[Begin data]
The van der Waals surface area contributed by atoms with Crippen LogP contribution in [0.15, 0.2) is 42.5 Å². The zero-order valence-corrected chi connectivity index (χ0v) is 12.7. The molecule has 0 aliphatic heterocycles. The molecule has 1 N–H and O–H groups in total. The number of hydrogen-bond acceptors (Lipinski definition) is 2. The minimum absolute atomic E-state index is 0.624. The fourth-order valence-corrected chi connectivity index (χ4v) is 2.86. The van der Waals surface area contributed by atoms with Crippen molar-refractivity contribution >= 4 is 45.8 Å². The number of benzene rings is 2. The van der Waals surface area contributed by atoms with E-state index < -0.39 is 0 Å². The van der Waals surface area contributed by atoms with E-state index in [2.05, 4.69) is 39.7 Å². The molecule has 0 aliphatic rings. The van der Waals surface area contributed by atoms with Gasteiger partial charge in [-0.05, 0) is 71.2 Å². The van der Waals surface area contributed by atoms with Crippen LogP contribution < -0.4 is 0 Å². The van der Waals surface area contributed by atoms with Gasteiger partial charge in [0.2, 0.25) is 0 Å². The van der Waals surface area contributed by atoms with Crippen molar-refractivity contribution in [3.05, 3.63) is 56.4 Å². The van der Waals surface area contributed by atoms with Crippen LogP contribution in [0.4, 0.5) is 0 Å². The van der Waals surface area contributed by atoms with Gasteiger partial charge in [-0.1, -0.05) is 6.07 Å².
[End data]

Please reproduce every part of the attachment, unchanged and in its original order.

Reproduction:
The van der Waals surface area contributed by atoms with Crippen LogP contribution in [0.15, 0.2) is 42.5 Å². The zero-order valence-corrected chi connectivity index (χ0v) is 12.7. The molecule has 0 aliphatic heterocycles. The molecule has 1 N–H and O–H groups in total. The number of hydrogen-bond acceptors (Lipinski definition) is 2. The minimum absolute atomic E-state index is 0.624. The fourth-order valence-corrected chi connectivity index (χ4v) is 2.86. The van der Waals surface area contributed by atoms with Crippen molar-refractivity contribution >= 4 is 45.8 Å². The number of benzene rings is 2. The van der Waals surface area contributed by atoms with E-state index < -0.39 is 0 Å². The van der Waals surface area contributed by atoms with E-state index in [2.05, 4.69) is 39.7 Å². The molecule has 0 aliphatic rings. The van der Waals surface area contributed by atoms with Gasteiger partial charge in [-0.05, 0) is 71.2 Å². The van der Waals surface area contributed by atoms with Crippen LogP contribution < -0.4 is 0 Å². The van der Waals surface area contributed by atoms with Gasteiger partial charge in [0.2, 0.25) is 0 Å². The van der Waals surface area contributed by atoms with Crippen molar-refractivity contribution in [3.05, 3.63) is 56.4 Å². The van der Waals surface area contributed by atoms with Crippen LogP contribution in [0.4, 0.5) is 0 Å². The van der Waals surface area contributed by atoms with Gasteiger partial charge in [-0.1, -0.05) is 6.07 Å².